Was just reading the following quote from a book The Care of Creation (2000) and thinking about this ecopoem entry into last weeks British Talent show that has gone viral on youtube
â€When the greatest beasts before whom our ancestors shrank in terror is in danger of extinction, when the very biodiversity of the planet seems to depend on the implementation of a political treaty, the only thing to be in awe of is the dizzying power of human cultureâ€¦. our problem todayâ€¦ is that our awe has given way to an exploitative and managerial approach to nature.â€
I loved Oliviaâ€™s courage to present her â€˜passion, which she knows is out of fashionâ€™ but I couldnâ€™t help but feel though that many in audience while applauding this audacious poetic gesture fail to see the bigger crisis that extinction is pointing to, ie that extinction doesnâ€™t only apply to snakes! (I saw the polar bear image above earlier this week and thought, yep, the polar bears have got it â€“ a friend of mine has it as his avatar on Facebook)
Other contributors to Care of Creation printed back in 2000, from scientists to theologians state that â€˜the ecocrisis is so serious that scientists and political solutions alone are unlikely to address it satisfactorilyâ€™â€¦ which some of us are beginning to realise. One of the contributors quotes an earlier writer, Hamilton in 1993, who argued, â€˜it is not the ecologists, engineers, economists or earth scientists who will save spaceship earth, but the poets (even small ones), priests, artists and philosophersâ€™.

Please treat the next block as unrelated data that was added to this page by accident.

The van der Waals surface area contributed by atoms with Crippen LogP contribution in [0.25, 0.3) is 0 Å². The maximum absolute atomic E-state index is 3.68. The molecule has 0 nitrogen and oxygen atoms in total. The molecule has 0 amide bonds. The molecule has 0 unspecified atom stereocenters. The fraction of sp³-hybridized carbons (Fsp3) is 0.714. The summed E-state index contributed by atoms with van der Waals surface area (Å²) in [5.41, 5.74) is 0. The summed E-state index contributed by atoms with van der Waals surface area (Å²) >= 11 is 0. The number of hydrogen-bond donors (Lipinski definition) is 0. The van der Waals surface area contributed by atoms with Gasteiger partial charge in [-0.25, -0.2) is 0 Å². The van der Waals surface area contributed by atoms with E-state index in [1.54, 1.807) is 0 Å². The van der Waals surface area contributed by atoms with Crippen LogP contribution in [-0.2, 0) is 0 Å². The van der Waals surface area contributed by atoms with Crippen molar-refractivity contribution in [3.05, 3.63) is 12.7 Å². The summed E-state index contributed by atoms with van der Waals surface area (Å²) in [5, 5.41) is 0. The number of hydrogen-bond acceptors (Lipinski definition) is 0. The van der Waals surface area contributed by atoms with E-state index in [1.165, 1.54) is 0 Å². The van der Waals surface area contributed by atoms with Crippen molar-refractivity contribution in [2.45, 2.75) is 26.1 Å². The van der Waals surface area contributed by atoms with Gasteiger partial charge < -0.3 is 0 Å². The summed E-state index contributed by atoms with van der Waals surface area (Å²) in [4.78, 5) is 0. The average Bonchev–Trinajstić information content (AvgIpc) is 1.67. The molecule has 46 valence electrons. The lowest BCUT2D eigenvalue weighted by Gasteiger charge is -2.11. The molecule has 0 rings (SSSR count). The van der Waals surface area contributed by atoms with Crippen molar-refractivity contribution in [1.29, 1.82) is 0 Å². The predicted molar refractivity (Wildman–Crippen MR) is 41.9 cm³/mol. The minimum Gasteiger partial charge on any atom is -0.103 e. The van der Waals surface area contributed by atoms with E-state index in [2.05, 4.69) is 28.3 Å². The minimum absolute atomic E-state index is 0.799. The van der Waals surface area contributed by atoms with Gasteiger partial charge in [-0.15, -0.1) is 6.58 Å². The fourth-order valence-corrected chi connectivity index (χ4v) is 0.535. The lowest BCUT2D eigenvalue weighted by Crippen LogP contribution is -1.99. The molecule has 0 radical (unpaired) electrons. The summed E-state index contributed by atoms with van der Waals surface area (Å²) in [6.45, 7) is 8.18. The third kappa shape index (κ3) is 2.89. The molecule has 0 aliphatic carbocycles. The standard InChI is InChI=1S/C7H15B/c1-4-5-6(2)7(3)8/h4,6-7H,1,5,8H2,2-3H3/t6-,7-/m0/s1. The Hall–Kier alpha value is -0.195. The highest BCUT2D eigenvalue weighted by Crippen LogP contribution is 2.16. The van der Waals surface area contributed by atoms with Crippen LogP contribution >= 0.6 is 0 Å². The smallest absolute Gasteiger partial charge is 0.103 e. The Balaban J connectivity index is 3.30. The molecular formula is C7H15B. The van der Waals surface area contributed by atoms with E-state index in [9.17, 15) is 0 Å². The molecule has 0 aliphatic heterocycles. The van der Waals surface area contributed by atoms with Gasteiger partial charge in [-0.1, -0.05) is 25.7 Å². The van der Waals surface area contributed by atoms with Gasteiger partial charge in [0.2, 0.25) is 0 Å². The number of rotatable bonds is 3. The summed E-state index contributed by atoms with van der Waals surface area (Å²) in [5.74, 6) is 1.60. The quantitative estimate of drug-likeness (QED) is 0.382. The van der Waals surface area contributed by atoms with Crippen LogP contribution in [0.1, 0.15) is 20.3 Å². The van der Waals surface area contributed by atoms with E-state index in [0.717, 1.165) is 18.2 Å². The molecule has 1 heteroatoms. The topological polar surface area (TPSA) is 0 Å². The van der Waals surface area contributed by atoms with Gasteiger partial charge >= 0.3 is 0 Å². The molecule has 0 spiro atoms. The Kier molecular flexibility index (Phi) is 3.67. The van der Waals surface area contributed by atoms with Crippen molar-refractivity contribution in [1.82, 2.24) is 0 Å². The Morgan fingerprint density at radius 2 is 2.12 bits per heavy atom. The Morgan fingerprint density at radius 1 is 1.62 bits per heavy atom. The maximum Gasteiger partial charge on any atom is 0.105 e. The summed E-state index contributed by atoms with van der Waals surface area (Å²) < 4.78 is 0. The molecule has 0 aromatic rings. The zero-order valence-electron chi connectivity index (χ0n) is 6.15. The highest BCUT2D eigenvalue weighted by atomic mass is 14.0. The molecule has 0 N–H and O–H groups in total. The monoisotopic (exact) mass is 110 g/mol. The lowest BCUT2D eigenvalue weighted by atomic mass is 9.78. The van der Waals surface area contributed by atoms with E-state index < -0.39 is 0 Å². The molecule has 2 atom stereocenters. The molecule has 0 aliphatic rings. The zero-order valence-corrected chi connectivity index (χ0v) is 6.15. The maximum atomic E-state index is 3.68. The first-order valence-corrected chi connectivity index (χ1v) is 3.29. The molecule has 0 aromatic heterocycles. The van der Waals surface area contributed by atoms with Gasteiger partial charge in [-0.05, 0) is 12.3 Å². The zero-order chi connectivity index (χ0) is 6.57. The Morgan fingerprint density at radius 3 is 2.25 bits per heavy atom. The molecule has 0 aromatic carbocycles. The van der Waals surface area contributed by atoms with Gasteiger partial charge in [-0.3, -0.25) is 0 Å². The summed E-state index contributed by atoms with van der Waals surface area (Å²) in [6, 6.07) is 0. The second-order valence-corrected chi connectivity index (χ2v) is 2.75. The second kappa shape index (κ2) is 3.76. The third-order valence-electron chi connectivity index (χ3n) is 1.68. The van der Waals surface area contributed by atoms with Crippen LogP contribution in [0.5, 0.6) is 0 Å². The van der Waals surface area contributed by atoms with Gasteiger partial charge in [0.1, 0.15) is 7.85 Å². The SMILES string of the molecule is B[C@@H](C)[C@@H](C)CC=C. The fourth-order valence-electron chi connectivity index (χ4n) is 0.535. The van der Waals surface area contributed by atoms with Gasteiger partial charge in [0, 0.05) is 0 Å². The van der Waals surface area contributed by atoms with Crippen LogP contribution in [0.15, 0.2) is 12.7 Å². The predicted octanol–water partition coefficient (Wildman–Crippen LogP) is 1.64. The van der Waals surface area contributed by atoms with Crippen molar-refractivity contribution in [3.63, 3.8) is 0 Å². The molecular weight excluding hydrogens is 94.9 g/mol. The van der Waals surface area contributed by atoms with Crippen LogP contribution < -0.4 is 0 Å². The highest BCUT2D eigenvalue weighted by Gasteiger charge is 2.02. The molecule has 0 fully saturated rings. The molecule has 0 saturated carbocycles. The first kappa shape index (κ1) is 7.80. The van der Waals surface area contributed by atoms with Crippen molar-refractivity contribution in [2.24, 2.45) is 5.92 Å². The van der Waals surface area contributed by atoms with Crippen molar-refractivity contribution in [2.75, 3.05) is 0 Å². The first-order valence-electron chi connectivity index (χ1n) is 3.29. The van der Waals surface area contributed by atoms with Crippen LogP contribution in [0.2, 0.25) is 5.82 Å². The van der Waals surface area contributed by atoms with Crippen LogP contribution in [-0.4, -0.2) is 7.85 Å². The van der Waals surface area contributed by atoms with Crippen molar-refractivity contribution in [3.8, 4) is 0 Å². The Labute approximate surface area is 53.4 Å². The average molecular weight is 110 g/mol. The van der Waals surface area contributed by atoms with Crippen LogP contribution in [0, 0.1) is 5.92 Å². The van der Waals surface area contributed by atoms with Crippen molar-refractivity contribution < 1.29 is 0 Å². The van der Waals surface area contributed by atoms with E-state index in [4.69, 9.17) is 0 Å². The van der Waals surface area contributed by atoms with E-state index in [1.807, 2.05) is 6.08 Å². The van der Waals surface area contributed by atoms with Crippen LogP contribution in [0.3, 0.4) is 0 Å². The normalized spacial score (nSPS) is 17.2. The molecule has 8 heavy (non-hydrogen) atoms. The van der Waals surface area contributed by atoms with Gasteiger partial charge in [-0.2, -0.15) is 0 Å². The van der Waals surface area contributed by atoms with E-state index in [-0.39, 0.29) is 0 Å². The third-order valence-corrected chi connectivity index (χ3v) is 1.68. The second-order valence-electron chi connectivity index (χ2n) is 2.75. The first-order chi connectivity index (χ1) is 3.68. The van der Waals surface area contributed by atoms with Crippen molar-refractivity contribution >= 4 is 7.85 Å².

Hereâ€™s another creative work which dovetails Oliviaâ€™s piece above, donâ€™t you think.[iframe http://player.vimeo.com/video/19569018?title=0&byline=0&portrait=0 500 281]
Olivia gets where science often fails and where artistic performance excelsâ€¦. â€˜if I say their Latin names will you listen more?â€™
An Arts & Ecology Notebook, by Cathy Fitzgerald, whose work exists as ongoing research and is continually inspired to create short films, photographic documentation, and writings. While she interacts with foresters, scientists, and communities, she aims to create a sense of a personal possibility, responsibility and engagement in her local environment that also connects to global environmental concerns.